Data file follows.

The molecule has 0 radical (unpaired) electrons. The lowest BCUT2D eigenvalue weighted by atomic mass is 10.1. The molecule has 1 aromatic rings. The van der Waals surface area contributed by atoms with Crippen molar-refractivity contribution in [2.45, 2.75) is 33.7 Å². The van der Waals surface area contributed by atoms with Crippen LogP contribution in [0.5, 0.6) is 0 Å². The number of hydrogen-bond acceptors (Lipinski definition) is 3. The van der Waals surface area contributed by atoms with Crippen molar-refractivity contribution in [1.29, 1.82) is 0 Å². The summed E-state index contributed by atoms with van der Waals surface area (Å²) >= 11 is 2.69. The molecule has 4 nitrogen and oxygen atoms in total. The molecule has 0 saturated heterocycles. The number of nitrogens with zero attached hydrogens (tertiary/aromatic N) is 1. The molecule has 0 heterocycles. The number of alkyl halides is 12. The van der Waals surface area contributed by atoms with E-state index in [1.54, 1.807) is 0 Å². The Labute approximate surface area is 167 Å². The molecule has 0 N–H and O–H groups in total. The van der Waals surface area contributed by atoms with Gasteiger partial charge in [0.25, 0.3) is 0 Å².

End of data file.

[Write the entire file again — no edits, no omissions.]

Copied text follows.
The molecule has 0 radical (unpaired) electrons. The lowest BCUT2D eigenvalue weighted by atomic mass is 10.1. The molecule has 1 aromatic rings. The van der Waals surface area contributed by atoms with Crippen molar-refractivity contribution in [2.45, 2.75) is 33.7 Å². The van der Waals surface area contributed by atoms with Crippen LogP contribution in [0.5, 0.6) is 0 Å². The number of hydrogen-bond acceptors (Lipinski definition) is 3. The van der Waals surface area contributed by atoms with Crippen molar-refractivity contribution in [1.29, 1.82) is 0 Å². The summed E-state index contributed by atoms with van der Waals surface area (Å²) >= 11 is 2.69. The molecule has 4 nitrogen and oxygen atoms in total. The molecule has 0 saturated heterocycles. The number of nitrogens with zero attached hydrogens (tertiary/aromatic N) is 1. The molecule has 0 heterocycles. The number of alkyl halides is 12. The van der Waals surface area contributed by atoms with E-state index in [1.54, 1.807) is 0 Å². The Labute approximate surface area is 167 Å². The molecule has 0 N–H and O–H groups in total. The van der Waals surface area contributed by atoms with Gasteiger partial charge in [0.25, 0.3) is 0 Å².